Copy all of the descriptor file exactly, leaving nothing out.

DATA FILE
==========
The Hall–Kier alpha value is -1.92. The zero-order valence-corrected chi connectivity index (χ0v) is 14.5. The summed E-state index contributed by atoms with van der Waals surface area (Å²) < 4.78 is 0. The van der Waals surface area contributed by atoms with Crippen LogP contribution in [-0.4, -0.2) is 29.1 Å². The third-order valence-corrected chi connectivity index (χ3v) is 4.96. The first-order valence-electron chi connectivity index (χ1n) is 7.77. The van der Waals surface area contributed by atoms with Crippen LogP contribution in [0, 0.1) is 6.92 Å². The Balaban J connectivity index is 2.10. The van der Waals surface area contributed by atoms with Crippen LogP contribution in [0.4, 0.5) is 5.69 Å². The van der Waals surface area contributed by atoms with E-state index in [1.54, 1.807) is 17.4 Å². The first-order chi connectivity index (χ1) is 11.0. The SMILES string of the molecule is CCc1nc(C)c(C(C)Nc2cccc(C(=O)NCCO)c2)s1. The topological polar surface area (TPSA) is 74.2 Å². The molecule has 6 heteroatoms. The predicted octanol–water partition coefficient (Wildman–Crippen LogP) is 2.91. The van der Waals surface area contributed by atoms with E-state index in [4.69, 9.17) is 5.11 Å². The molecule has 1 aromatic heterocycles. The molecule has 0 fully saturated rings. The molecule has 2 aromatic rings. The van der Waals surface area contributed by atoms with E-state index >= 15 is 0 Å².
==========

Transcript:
The Hall–Kier alpha value is -1.92. The zero-order valence-corrected chi connectivity index (χ0v) is 14.5. The summed E-state index contributed by atoms with van der Waals surface area (Å²) < 4.78 is 0. The van der Waals surface area contributed by atoms with Crippen LogP contribution in [-0.4, -0.2) is 29.1 Å². The third-order valence-corrected chi connectivity index (χ3v) is 4.96. The first-order valence-electron chi connectivity index (χ1n) is 7.77. The van der Waals surface area contributed by atoms with Crippen LogP contribution in [0, 0.1) is 6.92 Å². The Balaban J connectivity index is 2.10. The van der Waals surface area contributed by atoms with Crippen LogP contribution in [0.4, 0.5) is 5.69 Å². The van der Waals surface area contributed by atoms with E-state index in [1.54, 1.807) is 17.4 Å². The first-order chi connectivity index (χ1) is 11.0. The SMILES string of the molecule is CCc1nc(C)c(C(C)Nc2cccc(C(=O)NCCO)c2)s1. The topological polar surface area (TPSA) is 74.2 Å². The molecule has 6 heteroatoms. The predicted octanol–water partition coefficient (Wildman–Crippen LogP) is 2.91. The van der Waals surface area contributed by atoms with E-state index in [4.69, 9.17) is 5.11 Å². The molecule has 1 aromatic heterocycles. The molecule has 0 fully saturated rings. The molecule has 2 aromatic rings. The van der Waals surface area contributed by atoms with E-state index >= 15 is 0 Å².